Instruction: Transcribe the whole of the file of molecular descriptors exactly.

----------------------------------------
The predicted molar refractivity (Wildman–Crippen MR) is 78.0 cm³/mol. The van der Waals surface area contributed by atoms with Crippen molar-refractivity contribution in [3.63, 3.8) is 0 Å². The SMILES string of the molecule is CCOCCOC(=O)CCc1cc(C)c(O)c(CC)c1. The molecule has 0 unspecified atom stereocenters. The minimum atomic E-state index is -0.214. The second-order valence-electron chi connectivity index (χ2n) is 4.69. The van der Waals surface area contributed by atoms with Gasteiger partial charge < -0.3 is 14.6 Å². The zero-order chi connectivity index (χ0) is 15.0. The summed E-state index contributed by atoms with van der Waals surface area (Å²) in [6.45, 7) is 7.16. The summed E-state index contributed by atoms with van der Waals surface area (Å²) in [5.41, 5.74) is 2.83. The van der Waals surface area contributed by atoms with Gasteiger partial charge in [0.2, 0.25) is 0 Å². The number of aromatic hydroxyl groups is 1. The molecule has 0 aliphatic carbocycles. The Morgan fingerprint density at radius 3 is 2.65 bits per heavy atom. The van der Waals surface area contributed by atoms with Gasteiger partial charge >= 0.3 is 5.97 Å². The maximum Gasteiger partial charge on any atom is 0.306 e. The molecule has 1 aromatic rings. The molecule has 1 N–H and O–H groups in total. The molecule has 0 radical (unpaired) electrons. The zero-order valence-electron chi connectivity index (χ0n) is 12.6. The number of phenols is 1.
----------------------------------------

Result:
The predicted molar refractivity (Wildman–Crippen MR) is 78.0 cm³/mol. The van der Waals surface area contributed by atoms with Crippen molar-refractivity contribution in [3.63, 3.8) is 0 Å². The SMILES string of the molecule is CCOCCOC(=O)CCc1cc(C)c(O)c(CC)c1. The molecule has 0 unspecified atom stereocenters. The minimum atomic E-state index is -0.214. The second-order valence-electron chi connectivity index (χ2n) is 4.69. The van der Waals surface area contributed by atoms with Gasteiger partial charge < -0.3 is 14.6 Å². The zero-order chi connectivity index (χ0) is 15.0. The summed E-state index contributed by atoms with van der Waals surface area (Å²) in [6.45, 7) is 7.16. The summed E-state index contributed by atoms with van der Waals surface area (Å²) in [5.41, 5.74) is 2.83. The van der Waals surface area contributed by atoms with Gasteiger partial charge in [0.2, 0.25) is 0 Å². The number of aromatic hydroxyl groups is 1. The molecule has 0 aliphatic carbocycles. The Morgan fingerprint density at radius 3 is 2.65 bits per heavy atom. The van der Waals surface area contributed by atoms with Gasteiger partial charge >= 0.3 is 5.97 Å². The maximum Gasteiger partial charge on any atom is 0.306 e. The molecule has 1 aromatic rings. The molecule has 1 N–H and O–H groups in total. The molecule has 0 radical (unpaired) electrons. The zero-order valence-electron chi connectivity index (χ0n) is 12.6. The number of phenols is 1.